Taking the day off? Looking for some Canadian shorts to watch? We’ve got you covered with a collection of films new and old that we’ve spotlighted in our Monday Shorts series over the past couple years, listed in no particular order:
H. Kristen Campbell’s Swift (2012) A 2D-stopmotion film textured in fur and felt.
Trevor Mahovsky’s Stampede Eats Me Up Inside (1998) Offbeat anecdotes from the greatest outdoor show on Earth.
Richard Reeves’ Linear Dreams (1997) Cameraless animation at its most magnificent
Carol Beecher and Kevin DA Kurytnik’s Skin for Skin (2017) A tale of profit and loss from the height of the fur trade.
Brandon Blommaert’s e:e:e:e:e: (2015) Abstract animated synaesthesia.
Carl Spencer & Neal Moignard’s Les Autres (2014) A sci-fi myth made over the course of a single long weekend.
Malcolm Sutherland’s This (2015) A meditation on meditation.
Ishu Patel’s Bead Game (1977) Its French name calls it a history in beads — probably a more accurate title.
Michèle Lemieux’s Here and the Great Elsewhere (2012) A melding between message and medium, using the pin screen as a metaphor for universal particles.
Jacques Drouin’s Mindscape (1976) Another pin screen marvel, proof of Drouin’s mastery of a difficult technique.
Vivek Shraya’s Reviving the Roost (2019) A messy portrait of Edmonton’s queer history from a multidisciplinary Canadian artist
Roman Kroitor & Colin Low’s Universe (1960) The classic (and pleasantly outdated) science documentary whose special effects inspired 2001
Philip Eddolls’ Git Gob (2009) Short. Silly. Profound. Amazing.
Ryan Larkin’s Street Musique (1972) A visually magnificent portrait of sidewalk performers.
Matthew Rankin’s The Tesla World Light (2017) At the end of his life, the famous inventor falls in love with a pigeon. A true story told with modernist flair.
Richard Condie’s The Big Snit (1985) One of the all-time greats, an absurd, dysfunctional, apocalyptic, and oddly loving day-in-the-life.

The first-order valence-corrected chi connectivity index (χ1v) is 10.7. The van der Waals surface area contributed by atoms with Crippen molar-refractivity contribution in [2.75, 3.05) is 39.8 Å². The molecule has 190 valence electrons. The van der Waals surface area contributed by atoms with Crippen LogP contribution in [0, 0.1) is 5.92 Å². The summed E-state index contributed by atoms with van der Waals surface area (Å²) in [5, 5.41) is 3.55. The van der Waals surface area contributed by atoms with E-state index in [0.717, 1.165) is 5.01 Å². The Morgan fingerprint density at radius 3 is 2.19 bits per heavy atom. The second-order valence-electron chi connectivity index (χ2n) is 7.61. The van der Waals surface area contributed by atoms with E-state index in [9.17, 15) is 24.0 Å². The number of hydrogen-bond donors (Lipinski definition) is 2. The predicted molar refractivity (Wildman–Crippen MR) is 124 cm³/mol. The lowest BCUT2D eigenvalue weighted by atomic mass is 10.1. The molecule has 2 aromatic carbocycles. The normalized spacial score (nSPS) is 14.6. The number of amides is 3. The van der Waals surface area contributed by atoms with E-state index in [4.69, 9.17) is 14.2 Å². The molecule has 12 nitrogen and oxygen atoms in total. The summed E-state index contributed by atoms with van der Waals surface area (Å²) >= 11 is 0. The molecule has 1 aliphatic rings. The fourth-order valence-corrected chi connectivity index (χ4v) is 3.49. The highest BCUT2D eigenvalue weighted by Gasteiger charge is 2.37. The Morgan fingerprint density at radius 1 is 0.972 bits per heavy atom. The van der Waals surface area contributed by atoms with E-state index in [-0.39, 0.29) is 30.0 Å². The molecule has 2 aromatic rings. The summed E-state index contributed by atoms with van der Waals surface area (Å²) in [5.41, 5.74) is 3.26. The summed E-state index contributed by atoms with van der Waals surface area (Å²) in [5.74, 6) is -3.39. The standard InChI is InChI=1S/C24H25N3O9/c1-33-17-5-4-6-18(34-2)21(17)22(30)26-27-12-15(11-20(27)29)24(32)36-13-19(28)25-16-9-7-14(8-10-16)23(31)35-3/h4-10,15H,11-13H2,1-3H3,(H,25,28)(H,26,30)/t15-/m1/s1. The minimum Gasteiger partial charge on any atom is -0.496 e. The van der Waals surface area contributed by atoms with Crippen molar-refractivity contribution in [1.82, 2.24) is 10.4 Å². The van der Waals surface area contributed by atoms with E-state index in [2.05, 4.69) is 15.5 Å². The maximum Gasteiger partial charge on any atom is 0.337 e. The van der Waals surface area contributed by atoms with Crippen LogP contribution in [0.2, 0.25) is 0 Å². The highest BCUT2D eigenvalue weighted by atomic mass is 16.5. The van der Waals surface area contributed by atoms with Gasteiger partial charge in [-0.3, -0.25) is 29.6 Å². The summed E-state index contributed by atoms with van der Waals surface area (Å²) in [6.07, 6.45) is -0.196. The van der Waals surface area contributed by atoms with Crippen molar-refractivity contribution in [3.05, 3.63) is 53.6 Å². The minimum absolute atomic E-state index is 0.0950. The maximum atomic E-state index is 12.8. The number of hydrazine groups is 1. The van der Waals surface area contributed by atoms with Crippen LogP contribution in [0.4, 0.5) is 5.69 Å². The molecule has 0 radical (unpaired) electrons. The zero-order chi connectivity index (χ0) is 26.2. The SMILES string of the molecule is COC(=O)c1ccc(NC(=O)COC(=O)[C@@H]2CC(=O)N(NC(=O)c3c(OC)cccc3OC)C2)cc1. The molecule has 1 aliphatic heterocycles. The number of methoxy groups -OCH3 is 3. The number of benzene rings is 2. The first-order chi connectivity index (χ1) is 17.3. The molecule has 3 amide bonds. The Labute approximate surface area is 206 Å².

Peter Foldes’ Hunger (1974) Early CG, but not in the way you might think.
Esther Cheung’s In Passing (2019) Nostalgia twice-removed, a portrait of the filmmakers’ parents’ youth.
Scott Portingale’s Infinitude (2015) Cosmic journeys from an Edmonton effects artist. Think of it as a spiritual sequel to Universe (above).
Nick Cross’ Yellow Cake (2009) A tale of capitalist exploitation, authoritarianism and militarism, via Pastry Town and The Smurfs.
Nicolas Ménard’s Wednesdays with Goddard (2016) Deadpan humour and existential yearning mix in this maybe-comedy, maybe-tragedy.
Amanda Strong’s How to Steal a Canoe (2016) The story of a young Nishnaabeg woman and an elder Nishnaabeg man rescuing a canoe from a museum and returning it to the lake it was meant to be with.
Robin Joseph’s The Fox And The Whale (2016) A gorgeous, slow-paced journey of discovery.
Evan DeRushie’s Birdlime (2017) This tale of a trafficked bird is a crowd-pleaser in the best of ways, created at the Toronto Animated Image Society.
William Allinson’s New Math (2017) An ever-shifting claymation interpretation of a dense, difficult poem.
Winston Hacking’s Erodium Thunk (2018) A free-form re-interpretation of pop-culture flotsam.
Fluorescent Hill’s Migration (2014) A nature documentary recovered from an alternate reality.
If you still need more, have a look at the pack we curated last year for the MONSTRA animation festival in Lisbon, Portugal on “Canadian Animation at the Fringes.” It includes some of the films listed above, but plenty of other pleasant surprises, too.